The Hilton Hotel chain is investigating claims that customers’ credit and debit card details were compromised as a result of point-of-sale malware implanted on its cash till.
The compromise occurred between 21 April and 27 July, according to reports, with sources at five different banks telling high-profile security researcher Brian Krebs that the breaches could date back to as long ago as November 2014. It is believed – at the moment – only to have affected Hilton-owned and franchised hotels in the US.
“In August, Visa [International] sent confidential alerts to numerous financial institutions warning of a breach at a brick-and-mortar entity… The alerts to each bank included card numbers that were suspected of being compromised, but per Visa policy those notifications did not name the breached entity,” wrote Krebs in a blog posting.
He continued: “However, sources at five different banks say they have now determined that the common point-of-purchase for cards included in that alert had only one commonality: They were all used at Hilton properties, including the company’s flagship Hilton locations as well as Embassy Suites, Doubletree, Hampton Inn and Suites, and the upscale Waldorf Astoria Hotels & Resorts.”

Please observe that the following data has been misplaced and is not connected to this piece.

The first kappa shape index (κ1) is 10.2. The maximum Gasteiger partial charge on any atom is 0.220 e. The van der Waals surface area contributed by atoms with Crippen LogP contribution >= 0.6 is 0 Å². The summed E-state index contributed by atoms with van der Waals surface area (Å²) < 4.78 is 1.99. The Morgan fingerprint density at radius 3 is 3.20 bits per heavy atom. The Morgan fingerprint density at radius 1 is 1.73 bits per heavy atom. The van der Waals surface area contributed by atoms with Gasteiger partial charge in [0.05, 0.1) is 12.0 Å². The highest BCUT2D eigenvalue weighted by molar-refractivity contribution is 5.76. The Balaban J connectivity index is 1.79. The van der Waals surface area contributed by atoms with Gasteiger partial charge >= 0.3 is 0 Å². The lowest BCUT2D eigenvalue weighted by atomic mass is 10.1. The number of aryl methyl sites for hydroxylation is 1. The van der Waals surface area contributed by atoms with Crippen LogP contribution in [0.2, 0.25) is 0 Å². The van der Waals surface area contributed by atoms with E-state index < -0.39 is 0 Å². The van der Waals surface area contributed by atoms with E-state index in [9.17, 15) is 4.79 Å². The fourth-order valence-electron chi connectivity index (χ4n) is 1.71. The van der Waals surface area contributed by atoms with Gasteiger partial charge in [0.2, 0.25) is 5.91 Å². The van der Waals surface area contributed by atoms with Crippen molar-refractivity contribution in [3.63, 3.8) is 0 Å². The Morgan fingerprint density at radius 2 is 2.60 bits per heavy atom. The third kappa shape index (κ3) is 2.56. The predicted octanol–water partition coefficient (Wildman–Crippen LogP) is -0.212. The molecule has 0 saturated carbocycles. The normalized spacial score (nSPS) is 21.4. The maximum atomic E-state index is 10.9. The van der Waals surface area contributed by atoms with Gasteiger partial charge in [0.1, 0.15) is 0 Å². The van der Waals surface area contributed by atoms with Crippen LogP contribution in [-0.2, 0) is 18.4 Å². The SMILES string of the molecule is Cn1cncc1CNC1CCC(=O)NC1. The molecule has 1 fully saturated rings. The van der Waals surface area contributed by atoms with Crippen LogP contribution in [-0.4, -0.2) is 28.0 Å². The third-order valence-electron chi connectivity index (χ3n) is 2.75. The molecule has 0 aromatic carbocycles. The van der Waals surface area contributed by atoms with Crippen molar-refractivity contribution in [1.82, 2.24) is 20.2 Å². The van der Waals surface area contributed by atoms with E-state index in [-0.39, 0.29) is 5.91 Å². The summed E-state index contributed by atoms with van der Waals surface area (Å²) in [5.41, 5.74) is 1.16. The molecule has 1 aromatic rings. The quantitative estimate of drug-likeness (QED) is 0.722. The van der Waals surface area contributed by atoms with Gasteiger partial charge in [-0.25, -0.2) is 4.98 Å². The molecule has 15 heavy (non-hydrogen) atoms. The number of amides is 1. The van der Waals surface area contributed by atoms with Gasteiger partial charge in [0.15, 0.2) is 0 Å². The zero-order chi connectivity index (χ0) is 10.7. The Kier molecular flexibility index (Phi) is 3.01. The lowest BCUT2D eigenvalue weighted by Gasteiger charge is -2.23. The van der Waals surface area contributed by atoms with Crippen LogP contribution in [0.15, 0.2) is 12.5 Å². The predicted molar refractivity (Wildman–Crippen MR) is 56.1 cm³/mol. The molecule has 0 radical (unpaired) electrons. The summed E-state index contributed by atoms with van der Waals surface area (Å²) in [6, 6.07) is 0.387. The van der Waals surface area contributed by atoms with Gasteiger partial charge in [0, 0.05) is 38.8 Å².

According to Krebs, the compromise did not affect the organisation’s reservation systems, but rather the point-of-sale (POS) terminals used in its restaurants, coffee bars, gift shops and other outlets at its properties.
Point-of-sale malware takes advantage of loopholes in the PCI-DSS payment security standards, which do not specify that transactions on electronic POS terminals should be encrypted. As a result, while credit and debit card details are encrypted on-card, when they are communicated to the POS terminal and when stored on disk, they are decrypted and processed in plain text in memory.
In a statement to Computing, the company said: “Hilton Worldwide is strongly committed to protecting our customers’ credit card information. We have many systems in place and work with some of the top experts in the field to address data security.
“Unfortunately the possibility of fraudulent credit card activity is all too common for every company in today’s marketplace. We take any potential issue very seriously, and we are looking into this matter.”